problems with casting aluminium handles

Joined
Nov 17, 1999
Messages
676
Hello folks,


I tried casting some aluminium handles on some forged knives I made, and I ran into a few problems. so.. I'll line 'm up for you.

1. you ruins the temper of the blade the first two inch if you let it cool down slowly.

2. I could quench the alu as soon as it is nearly solid, but I fear a cold water quench will ruin the blades hardness again.

3. there are bubbles in the aluminium, I assume because I leave it to cool down slowly, as my theory is that a too soft temper is better then a too hard one.

4. I was thinking ablout rehardening the whole thing, but I guess I will ruin the handle that way.

Other then that, it works nice.. looks like soldered on, very solid and excellent for working knives. the way i like'm :D

Oh... I'm doing this in an open crucible (and I got only one !), in a charcoal forge. my form for casting is a thin plated steel pie which I hammer shut first on the bottom, and jam right next to the forge with the opening up. Then i put in the alu, then the knife, and I hold that till it feels solid. Then I left it in the dying forge, so the alu could cool down slowly, with the blade protected (which was already coloured by the heat).

If you could help me even on one question?problem, I would be very gratefull.

Greetz & thanks in advance.
Bart.
 
Joined
Nov 24, 1999
Messages
4,981
Is there any possibility of suspending the blade in water?
Maybe you could get ahold of one of the old 5 gallon buckets thats made out of steel. If you fill it with water and put a peice of sheet metal over the top with a slot cut in it. You can suspend the blade in water with the tang sticking straight up. Fit the mold around the tang and pour in the aluminum. That leaves a little more shapng and finishing work around the top and the but of the handel, but should take the heat away from the blade. I'm not sure how you release the mold though. There has to be some way to make it work.
 
Joined
Nov 27, 1999
Messages
3,745
I hate to admit I do this but...I wrap wet rags around the blade when I'm getting the tang really hot. You'd be suprised how cool it stays.
 
Joined
Jun 29, 2001
Messages
379
I spent an hour writing out how to make plaster molds and pour safely. and how to keep the blade cool and hit the wrong button and it went away:mad:

start with the blade you want to haft. and form wax around the tang in the shape you want for a handle(if your wax is to hard at room temp. melt some vasilene into it) get 2 plastic bowls the same size and bigger than the handle. cut a notch in one long and shallow. fill the bowl with plaster and float the handle in it.

the edge of the blade is outside the bowl the plaster comes half way up the handle. the unground part below the edge is in the plaster the edge itself is sticking out. the top of the plaster should be wavy not smooth.

when this hardens spray it with PAM(release agent) cut the bottom out of the second bowl and tape it edge to edge with the first bowl. now pour the second bowl full of plaster. when they are hard remove your plastic bowls and tap the seam they should split apart(note I said should, not would).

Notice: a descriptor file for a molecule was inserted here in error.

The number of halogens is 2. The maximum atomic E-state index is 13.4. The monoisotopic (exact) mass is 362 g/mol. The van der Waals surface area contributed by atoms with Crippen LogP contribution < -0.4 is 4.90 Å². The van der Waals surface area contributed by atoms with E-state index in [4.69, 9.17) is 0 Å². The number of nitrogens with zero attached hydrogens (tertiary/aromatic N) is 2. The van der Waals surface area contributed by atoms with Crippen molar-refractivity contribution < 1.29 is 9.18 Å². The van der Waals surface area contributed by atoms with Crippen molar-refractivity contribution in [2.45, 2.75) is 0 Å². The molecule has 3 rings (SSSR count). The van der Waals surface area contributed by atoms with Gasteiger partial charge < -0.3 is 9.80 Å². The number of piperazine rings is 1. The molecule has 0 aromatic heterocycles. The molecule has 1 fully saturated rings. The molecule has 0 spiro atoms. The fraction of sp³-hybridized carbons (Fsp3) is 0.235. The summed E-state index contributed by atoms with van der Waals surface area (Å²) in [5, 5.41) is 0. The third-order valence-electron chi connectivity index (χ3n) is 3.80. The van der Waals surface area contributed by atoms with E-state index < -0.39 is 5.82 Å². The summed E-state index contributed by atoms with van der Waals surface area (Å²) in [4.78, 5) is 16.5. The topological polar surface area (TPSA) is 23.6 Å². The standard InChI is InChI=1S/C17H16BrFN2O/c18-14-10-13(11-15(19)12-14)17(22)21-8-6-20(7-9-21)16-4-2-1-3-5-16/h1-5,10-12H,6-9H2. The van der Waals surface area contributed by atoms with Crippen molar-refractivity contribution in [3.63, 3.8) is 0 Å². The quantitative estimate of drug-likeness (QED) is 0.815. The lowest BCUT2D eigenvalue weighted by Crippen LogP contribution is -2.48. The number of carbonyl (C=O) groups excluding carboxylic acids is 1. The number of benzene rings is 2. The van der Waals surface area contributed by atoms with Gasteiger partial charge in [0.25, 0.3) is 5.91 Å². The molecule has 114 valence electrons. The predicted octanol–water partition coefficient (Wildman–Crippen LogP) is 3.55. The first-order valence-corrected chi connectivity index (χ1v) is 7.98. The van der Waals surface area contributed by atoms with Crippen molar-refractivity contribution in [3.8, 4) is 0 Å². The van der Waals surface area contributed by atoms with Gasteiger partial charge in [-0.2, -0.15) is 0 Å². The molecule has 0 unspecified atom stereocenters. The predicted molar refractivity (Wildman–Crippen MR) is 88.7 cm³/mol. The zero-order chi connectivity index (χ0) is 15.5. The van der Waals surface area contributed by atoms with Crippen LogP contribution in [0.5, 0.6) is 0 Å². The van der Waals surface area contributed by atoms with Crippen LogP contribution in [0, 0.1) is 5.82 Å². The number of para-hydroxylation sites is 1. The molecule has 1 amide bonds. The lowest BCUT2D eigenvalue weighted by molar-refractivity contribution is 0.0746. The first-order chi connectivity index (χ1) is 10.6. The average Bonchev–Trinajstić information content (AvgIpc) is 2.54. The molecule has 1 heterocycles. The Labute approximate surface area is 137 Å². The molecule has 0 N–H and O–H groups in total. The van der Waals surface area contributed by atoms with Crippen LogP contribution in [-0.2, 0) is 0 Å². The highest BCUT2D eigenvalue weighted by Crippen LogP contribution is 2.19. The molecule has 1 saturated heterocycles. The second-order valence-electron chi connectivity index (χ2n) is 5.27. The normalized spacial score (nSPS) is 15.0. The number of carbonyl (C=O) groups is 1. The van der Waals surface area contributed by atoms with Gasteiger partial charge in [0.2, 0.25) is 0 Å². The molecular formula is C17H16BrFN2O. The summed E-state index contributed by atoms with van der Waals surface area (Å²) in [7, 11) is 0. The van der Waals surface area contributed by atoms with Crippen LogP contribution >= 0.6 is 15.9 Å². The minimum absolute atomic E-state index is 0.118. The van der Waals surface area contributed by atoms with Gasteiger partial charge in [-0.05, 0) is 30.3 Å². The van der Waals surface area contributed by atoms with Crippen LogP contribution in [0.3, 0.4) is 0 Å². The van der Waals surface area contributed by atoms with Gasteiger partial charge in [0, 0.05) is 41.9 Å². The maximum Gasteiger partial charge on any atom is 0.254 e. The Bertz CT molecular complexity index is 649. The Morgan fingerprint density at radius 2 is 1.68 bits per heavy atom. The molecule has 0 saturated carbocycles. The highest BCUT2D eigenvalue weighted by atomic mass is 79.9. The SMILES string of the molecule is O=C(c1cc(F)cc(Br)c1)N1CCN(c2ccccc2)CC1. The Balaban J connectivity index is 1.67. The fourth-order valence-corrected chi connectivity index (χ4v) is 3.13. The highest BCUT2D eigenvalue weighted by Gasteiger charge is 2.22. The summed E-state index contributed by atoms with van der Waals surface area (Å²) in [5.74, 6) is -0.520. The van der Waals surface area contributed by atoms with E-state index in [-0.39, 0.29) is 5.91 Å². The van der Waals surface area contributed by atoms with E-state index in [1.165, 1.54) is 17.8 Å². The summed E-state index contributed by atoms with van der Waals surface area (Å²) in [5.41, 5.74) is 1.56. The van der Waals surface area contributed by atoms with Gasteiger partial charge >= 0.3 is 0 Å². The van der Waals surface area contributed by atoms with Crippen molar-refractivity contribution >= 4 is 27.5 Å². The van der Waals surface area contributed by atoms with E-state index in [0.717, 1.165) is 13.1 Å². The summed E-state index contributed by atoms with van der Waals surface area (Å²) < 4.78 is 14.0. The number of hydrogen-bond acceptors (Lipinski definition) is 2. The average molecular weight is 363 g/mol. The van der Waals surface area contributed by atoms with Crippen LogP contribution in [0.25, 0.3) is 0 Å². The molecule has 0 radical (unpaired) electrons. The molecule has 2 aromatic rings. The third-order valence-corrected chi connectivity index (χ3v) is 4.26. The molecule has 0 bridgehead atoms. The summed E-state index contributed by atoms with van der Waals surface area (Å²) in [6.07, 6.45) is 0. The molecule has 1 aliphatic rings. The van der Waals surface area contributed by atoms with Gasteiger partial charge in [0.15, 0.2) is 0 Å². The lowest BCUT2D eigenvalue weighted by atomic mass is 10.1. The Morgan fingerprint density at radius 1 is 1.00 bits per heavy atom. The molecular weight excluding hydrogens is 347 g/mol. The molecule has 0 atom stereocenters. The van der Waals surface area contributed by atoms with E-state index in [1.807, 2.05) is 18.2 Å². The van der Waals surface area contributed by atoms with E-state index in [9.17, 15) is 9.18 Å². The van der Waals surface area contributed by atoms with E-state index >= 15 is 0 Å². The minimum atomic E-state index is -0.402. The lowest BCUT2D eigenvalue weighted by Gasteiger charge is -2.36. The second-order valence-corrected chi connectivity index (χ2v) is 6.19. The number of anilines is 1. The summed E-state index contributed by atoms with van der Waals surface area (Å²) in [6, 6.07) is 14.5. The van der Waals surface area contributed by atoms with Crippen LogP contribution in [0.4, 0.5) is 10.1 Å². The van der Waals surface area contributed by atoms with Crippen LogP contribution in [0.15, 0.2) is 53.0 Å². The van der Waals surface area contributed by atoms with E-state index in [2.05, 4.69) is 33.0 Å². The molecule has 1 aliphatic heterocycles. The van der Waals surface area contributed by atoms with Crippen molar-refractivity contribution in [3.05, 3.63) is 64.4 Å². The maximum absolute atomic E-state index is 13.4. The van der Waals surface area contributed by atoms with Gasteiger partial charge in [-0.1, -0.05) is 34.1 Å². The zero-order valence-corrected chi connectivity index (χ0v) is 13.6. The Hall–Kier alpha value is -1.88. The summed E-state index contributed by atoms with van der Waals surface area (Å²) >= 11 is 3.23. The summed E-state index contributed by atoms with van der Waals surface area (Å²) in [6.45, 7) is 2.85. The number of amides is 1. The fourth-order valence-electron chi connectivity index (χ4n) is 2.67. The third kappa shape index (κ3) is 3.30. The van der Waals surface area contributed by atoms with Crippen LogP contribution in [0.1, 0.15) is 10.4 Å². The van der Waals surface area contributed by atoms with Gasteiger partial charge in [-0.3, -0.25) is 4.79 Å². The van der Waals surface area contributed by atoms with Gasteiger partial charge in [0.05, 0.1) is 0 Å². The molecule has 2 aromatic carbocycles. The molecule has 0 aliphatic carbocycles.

Your mold is almost done. you have to cut a funnel shaped hole to let your metal in. choose either the back or the front of the mold. grind a flat area parallel to the blade but purpendicular(at right angles) to the line of fissure. cut a "V" groove from the center of the flat area to the largest part of the handle clamp the sides back together and open this up with a 5/16 drill bit. leaving a 5/16 hole at the handle area of the mold open the outside.shape the outer opening of the hole into a funnel big enough to pour into. now open the mold back up and scrape 2 small lines(one at the top and one at the bottom of the handle) across the mating surface of the mold handle to edge parallel to the the sprew but not conecting to it. these are gas vents and allow the air to escape when the metal goes in through the sprew.

now LET IT DRY !!!!!a couple of weeks in the sun and then bake it to be sure.
"sculptor's rule of thumb after you have baked it and are surtian it's dry and no wax or water remains, bake it again."
(be sure about the water content. wet plaster molds explode)

when you are sure it's dry find a low spot for your mold on the ground near the forge and build low earth walls around it.(probobly 4inches high by 4inghes thick is enough) If the metal spills or the mold breaks you want to be able to control it.

insert the blade into the mold and clamp it together.( I would use metal "C" clamps don't over tighten them) take wet rags and wrap them around the exposed blade(make sure they stay wet) set it sprew up inside your earth dam and you're ready.

melt your alluminium and pour away

By the way this also works with brass
 
Joined
Jun 29, 2001
Messages
379
I was talking to a frend who does casting and he recamends melting aluminumin a coffee can(don't use it more than once)and save your crucbal for brass and other things that require more heat.

bend a pour spout in the top of the can befor you start and hold it at arms length with a pair of long handled pliers.

it works well with small amounts

(don't try this with brass)
 
Top